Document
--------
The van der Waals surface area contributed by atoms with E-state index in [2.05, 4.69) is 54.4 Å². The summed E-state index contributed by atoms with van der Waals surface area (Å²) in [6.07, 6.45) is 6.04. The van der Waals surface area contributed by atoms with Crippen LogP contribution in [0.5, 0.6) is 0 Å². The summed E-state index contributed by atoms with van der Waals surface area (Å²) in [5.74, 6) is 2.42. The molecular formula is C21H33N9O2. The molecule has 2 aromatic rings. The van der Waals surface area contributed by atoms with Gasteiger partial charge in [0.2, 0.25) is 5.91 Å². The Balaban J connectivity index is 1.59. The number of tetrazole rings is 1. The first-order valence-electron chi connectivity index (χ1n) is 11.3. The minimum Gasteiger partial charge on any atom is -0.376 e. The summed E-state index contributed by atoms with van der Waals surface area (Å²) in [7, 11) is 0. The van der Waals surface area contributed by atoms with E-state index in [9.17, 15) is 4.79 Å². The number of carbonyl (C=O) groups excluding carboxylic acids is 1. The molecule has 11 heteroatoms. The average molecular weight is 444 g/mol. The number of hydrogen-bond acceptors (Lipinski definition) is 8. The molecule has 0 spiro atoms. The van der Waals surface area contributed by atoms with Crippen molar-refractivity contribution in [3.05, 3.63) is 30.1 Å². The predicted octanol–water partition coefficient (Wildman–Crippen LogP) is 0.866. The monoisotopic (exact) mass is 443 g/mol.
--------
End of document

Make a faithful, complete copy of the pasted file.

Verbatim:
The van der Waals surface area contributed by atoms with E-state index in [2.05, 4.69) is 54.4 Å². The summed E-state index contributed by atoms with van der Waals surface area (Å²) in [6.07, 6.45) is 6.04. The van der Waals surface area contributed by atoms with Crippen LogP contribution in [0.5, 0.6) is 0 Å². The summed E-state index contributed by atoms with van der Waals surface area (Å²) in [5.74, 6) is 2.42. The molecular formula is C21H33N9O2. The molecule has 2 aromatic rings. The van der Waals surface area contributed by atoms with Gasteiger partial charge in [0.2, 0.25) is 5.91 Å². The Balaban J connectivity index is 1.59. The number of tetrazole rings is 1. The first-order valence-electron chi connectivity index (χ1n) is 11.3. The minimum Gasteiger partial charge on any atom is -0.376 e. The summed E-state index contributed by atoms with van der Waals surface area (Å²) in [7, 11) is 0. The van der Waals surface area contributed by atoms with E-state index in [9.17, 15) is 4.79 Å². The number of carbonyl (C=O) groups excluding carboxylic acids is 1. The molecule has 11 heteroatoms. The average molecular weight is 444 g/mol. The number of hydrogen-bond acceptors (Lipinski definition) is 8. The molecule has 0 spiro atoms. The van der Waals surface area contributed by atoms with Crippen molar-refractivity contribution in [3.05, 3.63) is 30.1 Å². The predicted octanol–water partition coefficient (Wildman–Crippen LogP) is 0.866. The monoisotopic (exact) mass is 443 g/mol.